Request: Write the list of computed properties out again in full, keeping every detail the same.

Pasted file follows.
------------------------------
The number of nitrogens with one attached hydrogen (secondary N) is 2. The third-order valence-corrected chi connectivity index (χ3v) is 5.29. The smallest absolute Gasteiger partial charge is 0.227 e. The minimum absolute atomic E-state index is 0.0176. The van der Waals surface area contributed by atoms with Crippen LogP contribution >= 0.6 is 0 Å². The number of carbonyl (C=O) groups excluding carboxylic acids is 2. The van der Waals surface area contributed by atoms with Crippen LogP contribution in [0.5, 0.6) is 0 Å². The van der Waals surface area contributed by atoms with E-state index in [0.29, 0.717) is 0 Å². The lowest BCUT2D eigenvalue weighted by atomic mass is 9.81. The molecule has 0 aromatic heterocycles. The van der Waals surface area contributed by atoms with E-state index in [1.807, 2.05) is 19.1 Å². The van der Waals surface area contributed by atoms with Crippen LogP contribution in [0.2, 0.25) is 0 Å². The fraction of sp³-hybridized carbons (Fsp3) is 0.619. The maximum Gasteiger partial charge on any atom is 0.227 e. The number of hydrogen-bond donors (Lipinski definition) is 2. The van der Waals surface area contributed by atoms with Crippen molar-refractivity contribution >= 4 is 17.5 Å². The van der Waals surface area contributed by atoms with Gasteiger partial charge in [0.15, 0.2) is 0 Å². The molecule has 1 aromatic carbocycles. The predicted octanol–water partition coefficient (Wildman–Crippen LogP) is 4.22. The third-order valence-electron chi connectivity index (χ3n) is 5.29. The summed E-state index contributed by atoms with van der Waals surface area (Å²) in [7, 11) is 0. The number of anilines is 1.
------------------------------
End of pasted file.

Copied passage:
The number of nitrogens with one attached hydrogen (secondary N) is 2. The third-order valence-corrected chi connectivity index (χ3v) is 5.29. The smallest absolute Gasteiger partial charge is 0.227 e. The minimum absolute atomic E-state index is 0.0176. The van der Waals surface area contributed by atoms with Crippen LogP contribution >= 0.6 is 0 Å². The number of carbonyl (C=O) groups excluding carboxylic acids is 2. The van der Waals surface area contributed by atoms with Crippen LogP contribution in [0.5, 0.6) is 0 Å². The van der Waals surface area contributed by atoms with E-state index in [0.29, 0.717) is 0 Å². The lowest BCUT2D eigenvalue weighted by atomic mass is 9.81. The molecule has 0 aromatic heterocycles. The van der Waals surface area contributed by atoms with E-state index in [1.807, 2.05) is 19.1 Å². The van der Waals surface area contributed by atoms with Crippen LogP contribution in [0.2, 0.25) is 0 Å². The fraction of sp³-hybridized carbons (Fsp3) is 0.619. The maximum Gasteiger partial charge on any atom is 0.227 e. The number of hydrogen-bond donors (Lipinski definition) is 2. The van der Waals surface area contributed by atoms with Crippen molar-refractivity contribution >= 4 is 17.5 Å². The van der Waals surface area contributed by atoms with Gasteiger partial charge in [0.15, 0.2) is 0 Å². The molecule has 1 aromatic carbocycles. The predicted octanol–water partition coefficient (Wildman–Crippen LogP) is 4.22. The third-order valence-electron chi connectivity index (χ3n) is 5.29. The summed E-state index contributed by atoms with van der Waals surface area (Å²) in [7, 11) is 0. The number of anilines is 1.